Administrative Growth, the Public Interest, and Administrative Law Considerationsp. 63
Regulating in the Public Interest: Regulation Versus Deregulationp. 75
Summaryp. 88
Whitman Administrator of Environmental Protection Agency v. American Trucking Associations, 531 U.S. 457; 121 S.Ct. 903 (2001)p. 89
Comments and Questionsp. 97
Notesp. 99
Legislative Attempts to Achieve Democratic Accountability in the Administrative Processp. 105
Keeping Administrators Accountablep. 105
Traditional Congressional Oversight Powersp. 109
Seeking Administrative Accountability Through Guidance Legislationp. 116
The Administrative Procedure Act: An Overview of Its Role in Controlling Administrative Behaviorp. 128
Sunshine and Sunset Legislationp. 138
Summaryp. 142
Rutan v. Republican Party of Illinois, 497 U.S. 62; 110 S.Ct 2729 (1990)p. 144
Comments and Questionsp. 151
Notesp. 152
Protecting Administrators from Undue Interference and Harassmentp. 157
Legitimate Versus Illegitimate Meddling in the Administrative Processp. 157
Protecting Administrators from Themselves and Others: Conflict-of-Interest Lawsp. 158
Congressional Influence Peddlingp. 166
Tinkering with Administrators: The President's Appointment and Removal Powersp. 179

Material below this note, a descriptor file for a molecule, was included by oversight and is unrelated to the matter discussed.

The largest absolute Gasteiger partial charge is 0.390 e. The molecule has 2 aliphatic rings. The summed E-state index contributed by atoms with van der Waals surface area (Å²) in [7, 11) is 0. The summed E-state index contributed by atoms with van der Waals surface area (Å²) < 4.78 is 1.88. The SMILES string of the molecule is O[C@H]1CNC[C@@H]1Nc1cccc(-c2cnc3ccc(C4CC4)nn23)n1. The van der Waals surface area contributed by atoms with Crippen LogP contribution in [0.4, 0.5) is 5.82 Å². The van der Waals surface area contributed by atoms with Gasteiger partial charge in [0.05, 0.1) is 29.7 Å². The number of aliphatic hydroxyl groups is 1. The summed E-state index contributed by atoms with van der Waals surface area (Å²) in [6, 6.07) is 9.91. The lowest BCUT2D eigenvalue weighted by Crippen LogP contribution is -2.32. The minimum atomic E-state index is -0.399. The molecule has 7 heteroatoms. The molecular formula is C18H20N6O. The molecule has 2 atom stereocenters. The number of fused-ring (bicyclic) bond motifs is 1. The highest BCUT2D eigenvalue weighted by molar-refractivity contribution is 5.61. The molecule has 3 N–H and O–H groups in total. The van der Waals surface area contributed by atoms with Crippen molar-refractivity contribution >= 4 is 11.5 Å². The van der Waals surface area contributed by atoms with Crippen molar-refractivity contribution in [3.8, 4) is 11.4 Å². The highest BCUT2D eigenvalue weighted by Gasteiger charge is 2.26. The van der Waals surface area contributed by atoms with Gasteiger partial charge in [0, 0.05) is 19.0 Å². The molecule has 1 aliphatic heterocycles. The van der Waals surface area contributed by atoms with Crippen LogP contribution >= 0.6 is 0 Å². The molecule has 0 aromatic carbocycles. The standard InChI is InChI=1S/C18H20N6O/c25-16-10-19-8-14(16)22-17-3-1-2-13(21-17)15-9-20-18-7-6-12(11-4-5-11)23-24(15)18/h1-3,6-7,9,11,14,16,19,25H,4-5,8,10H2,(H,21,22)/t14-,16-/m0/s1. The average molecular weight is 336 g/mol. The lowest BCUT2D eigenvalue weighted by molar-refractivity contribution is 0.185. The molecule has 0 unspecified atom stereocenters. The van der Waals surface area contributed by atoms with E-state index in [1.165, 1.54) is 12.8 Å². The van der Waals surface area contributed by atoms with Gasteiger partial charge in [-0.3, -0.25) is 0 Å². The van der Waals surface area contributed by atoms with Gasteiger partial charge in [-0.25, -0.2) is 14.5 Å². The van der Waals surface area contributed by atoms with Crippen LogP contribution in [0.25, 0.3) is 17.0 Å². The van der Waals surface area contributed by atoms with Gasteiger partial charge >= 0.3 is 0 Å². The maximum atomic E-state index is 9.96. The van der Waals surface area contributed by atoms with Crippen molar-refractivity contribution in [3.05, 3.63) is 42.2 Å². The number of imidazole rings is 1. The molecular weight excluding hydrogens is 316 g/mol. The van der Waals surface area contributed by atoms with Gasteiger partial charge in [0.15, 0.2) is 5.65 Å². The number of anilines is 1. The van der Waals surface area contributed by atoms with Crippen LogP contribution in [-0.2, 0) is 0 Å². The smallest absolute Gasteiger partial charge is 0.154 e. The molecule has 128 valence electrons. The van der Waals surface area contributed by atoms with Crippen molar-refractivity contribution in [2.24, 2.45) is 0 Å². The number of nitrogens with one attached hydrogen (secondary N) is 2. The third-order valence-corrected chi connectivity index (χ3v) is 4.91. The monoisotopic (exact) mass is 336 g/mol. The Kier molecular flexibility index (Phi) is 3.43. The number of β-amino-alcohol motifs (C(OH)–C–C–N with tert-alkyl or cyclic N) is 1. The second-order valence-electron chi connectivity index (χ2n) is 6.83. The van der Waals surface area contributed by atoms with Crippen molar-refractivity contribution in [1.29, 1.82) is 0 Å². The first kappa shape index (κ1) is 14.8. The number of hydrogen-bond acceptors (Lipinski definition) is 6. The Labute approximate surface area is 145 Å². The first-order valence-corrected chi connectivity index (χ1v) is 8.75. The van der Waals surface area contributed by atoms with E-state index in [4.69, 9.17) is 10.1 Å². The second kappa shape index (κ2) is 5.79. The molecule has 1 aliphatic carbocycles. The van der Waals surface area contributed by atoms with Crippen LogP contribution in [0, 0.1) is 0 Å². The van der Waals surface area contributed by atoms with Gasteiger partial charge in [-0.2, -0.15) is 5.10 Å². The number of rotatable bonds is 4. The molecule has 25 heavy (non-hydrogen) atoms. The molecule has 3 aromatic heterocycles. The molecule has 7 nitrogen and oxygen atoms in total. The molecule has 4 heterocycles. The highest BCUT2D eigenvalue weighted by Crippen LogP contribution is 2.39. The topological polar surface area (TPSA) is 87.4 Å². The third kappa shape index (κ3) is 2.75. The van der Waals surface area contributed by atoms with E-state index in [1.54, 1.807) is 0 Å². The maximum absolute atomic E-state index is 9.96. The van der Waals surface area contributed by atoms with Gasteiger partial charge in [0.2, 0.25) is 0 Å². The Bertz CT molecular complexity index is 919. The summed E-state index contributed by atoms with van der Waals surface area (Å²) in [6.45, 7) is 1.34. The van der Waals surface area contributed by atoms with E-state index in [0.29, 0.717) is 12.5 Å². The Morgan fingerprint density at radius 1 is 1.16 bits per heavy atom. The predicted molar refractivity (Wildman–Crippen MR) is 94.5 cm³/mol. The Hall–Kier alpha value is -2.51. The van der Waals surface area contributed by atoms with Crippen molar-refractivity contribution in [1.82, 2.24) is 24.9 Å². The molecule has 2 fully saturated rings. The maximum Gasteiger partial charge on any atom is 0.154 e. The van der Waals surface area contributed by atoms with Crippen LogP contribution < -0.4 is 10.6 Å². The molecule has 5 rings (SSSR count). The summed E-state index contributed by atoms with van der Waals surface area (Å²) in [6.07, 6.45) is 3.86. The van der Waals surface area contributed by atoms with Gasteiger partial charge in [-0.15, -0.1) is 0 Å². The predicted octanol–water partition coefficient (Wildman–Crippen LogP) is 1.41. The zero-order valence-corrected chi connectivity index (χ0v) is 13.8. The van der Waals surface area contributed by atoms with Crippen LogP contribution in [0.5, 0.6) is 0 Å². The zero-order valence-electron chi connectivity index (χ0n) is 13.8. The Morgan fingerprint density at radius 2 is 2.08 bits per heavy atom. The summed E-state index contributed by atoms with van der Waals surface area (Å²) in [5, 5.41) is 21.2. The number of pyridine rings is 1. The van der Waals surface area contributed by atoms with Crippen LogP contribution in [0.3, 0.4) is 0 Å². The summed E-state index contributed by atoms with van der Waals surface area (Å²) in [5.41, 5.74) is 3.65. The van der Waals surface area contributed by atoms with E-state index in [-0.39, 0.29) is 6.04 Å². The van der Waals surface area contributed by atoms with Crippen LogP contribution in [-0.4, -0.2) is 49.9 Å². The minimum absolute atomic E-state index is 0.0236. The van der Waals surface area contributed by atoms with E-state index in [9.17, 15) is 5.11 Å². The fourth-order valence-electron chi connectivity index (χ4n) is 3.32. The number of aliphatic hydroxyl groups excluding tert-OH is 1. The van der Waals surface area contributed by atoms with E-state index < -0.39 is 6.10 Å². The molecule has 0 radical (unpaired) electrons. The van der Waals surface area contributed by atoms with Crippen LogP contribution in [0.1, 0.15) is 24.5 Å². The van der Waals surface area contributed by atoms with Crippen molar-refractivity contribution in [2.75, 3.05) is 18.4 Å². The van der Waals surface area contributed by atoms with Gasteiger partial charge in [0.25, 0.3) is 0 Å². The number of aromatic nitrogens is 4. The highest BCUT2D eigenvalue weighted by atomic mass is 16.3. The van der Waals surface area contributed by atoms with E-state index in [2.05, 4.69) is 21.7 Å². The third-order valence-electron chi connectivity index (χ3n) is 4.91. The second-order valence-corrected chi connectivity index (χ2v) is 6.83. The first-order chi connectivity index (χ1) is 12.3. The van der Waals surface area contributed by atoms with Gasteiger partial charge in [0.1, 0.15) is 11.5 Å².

Summaryp. 187
Wiener v. United States, 357 U.S. 349; 78 S.Ct. 1275 (1958)p. 188
Comments and Questionsp. 190
Notesp. 191
Rulemaking: Agencies as Legislative Bodiesp. 195
The Growing Importance of Agency Rulemakingp. 195
What Is Rulemaking?p. 196
Rulemaking: Loopholes and Their Significancep. 202
The Democratic Character of Rulemaking Procedures and Public Policy Outputsp. 207
Sensible Suggestions for Making Rulemaking More Democraticp. 216
Summaryp. 226
Motor Vehicle Mfrs. Ass'n v. State Farm Mutual, 463 U.S. 29; 103 S.Ct. 2856 (1983)p. 227
Comments and Questionsp. 232
Notesp. 233
The Public Policy-Making Tug-of-War between Rulemaking and Ordermakingp. 239
What Is Ordermaking?p. 239
Differentiating Ordermaking from Rulemakingp. 241
Pros and Cons of Ordermaking and Rulemaking in Agency Policymakingp. 243
Summaryp. 249
National Labor Relations Board v. Bell Aerospace Company, 416 U.S. 267; 94 S.Ct. 1757 (1974)p. 250
Comments and Questionsp. 253
Notesp. 254
Agency Hearings: How fair are they?p. 257
Serving Due Process in Agency Hearingsp. 257
Administrative Hearings Versus Court Trialsp. 260
Bias, Due Process, and Regulatory Effectivenessp. 266
Considering Evidence in Agency Hearingsp. 272
Decision Making in Agency Adjudicationsp. 288
Summaryp. 297
State of California v. Federal Energy Regulatory Commission, 329 F.3d 700 (9th Cir. 2003)p. 298
Comments and Questionsp. 306
Notesp. 307